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Islamic State, the thrill [ ?? !! ]

[ by Charles Cameron — the violence, the sheer cruelty, is stupefying, true, and frequently misunderstood ]



What I’d like to do is to reverse the idea that saying IS does horrific things will dissuade those vulnerable to its messaging from joining..

SPEC DQ thrill of IS

Or as JM Berger puts it:


Roger Griffin of Oxford Brookes University notes that on the way in, video imagery of violence may be attractive:

They have actually succeeded in creating an image for themselves, which to a generation of people who spend a lot of their time in virtual reality can actually make it quite sort of acceptable to enjoy the spectacle of slaughter and bloodshed and crass heroism”

Attempts to “counter” the violence in IS tweets by commenting on how violent IS is may backfire — an idea that State’s counter-narrative mavens [see example above] may want to take on board.

On the way out, however, the violence may have been all too real, and no way glamorous in viscerally experienced reality. Prof. Griffin again:

Some of the Muslims coming back from fighting in Syria aren’t going to be more jihadist than the jihadi and trying to blow things up, but would have actually seen slaughter, cruelty, and the nauseating aspect of violence. They could be wonderfully used, if used sensitively, as part of a counter narrative


Sources for DoubleQuote:

  • Simon Cottee: Why would anyone join ISIL?
  • Samar Yazbek: Syria has been hung, drawn and quartered
  • 5 Responses to “Islamic State, the thrill [ ?? !! ]”

    1. Grurray Says:

      You are the expert on comparative religion and mythology. What do you think of comparing the cult of ISIS to Euro-centric Christian legends? I think it’s a bridge too far, but, whether because of guilt or disdain, it seems some people just insist on believing a fundamental equivalency.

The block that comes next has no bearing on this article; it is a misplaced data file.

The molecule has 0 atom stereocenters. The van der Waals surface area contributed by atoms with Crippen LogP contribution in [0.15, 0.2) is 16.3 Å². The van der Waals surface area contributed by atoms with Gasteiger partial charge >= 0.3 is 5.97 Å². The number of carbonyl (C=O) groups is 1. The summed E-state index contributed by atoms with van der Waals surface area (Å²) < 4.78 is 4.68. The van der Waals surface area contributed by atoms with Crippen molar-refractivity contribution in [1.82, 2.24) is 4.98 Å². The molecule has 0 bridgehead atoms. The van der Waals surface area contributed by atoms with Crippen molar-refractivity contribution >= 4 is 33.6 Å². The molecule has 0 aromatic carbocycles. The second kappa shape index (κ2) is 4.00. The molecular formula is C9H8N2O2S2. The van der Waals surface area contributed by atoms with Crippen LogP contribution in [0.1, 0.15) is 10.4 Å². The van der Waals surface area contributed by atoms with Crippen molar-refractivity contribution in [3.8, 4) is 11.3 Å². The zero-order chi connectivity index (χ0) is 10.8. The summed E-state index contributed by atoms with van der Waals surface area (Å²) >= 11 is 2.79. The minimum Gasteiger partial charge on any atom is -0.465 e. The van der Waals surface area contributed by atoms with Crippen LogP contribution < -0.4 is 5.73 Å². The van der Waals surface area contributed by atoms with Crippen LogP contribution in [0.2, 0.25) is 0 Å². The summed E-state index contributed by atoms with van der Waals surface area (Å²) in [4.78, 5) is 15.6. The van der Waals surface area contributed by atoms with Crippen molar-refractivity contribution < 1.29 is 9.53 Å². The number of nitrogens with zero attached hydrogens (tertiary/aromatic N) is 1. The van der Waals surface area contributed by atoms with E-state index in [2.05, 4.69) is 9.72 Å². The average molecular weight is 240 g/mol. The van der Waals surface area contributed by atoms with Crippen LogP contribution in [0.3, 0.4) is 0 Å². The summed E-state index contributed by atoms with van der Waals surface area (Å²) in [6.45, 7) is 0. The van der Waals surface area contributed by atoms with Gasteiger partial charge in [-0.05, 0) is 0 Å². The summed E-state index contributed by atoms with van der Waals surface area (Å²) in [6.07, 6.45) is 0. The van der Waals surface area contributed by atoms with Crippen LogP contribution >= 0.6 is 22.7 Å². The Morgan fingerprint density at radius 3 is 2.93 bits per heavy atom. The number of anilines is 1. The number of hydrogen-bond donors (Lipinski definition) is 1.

2. Charles Cameron Says:

      Hi, Grurray:
      Euro-centric Christian legends? Could you elaborate a bit?

    3. Grurray Says:

      I was referring to the treatise from the neo-intellectuals at Aeon magazine on ISIS as an Orientalist update of Tolkien’s “fairytail”. I would usually just shrug off incitements such as that one, but for some reason this time it hit a nerve.

    4. Charles Cameron Says:

      It’s an interesting piece for me to read (which I hadn’t bothered with until now) since I hadn’t recalled Aragorn as a Once and Future King — but the concept of the Pendragon in CS Lewis comes pretty close. An Arthurian trope? Not sure if Charles Williams references it, either.
      For IS? Not so much, really — I think the “slow” & “territorial” apocalypticism of the caliphate is the point we tend to miss. I now have an advane copy of McCants book on the topic, it’s fascinating! Will review it here when appropriate..

    5. Ornamtal Peasant Says:

      The NYTimes describes the substantial effort taken to radicalize one “lonely 23-year-old Sunday school teacher and babysitter” living with her grandparents, here:
      The London Daily Telegraph follows “the three British schoolgirls who ran away from home to join the Islamic State group in Syria were kept under close watch in a compound for widows and would-be jihadi brides while their loyalty to the movement was tested, The Telegraph has learned. …” (further links from piece)

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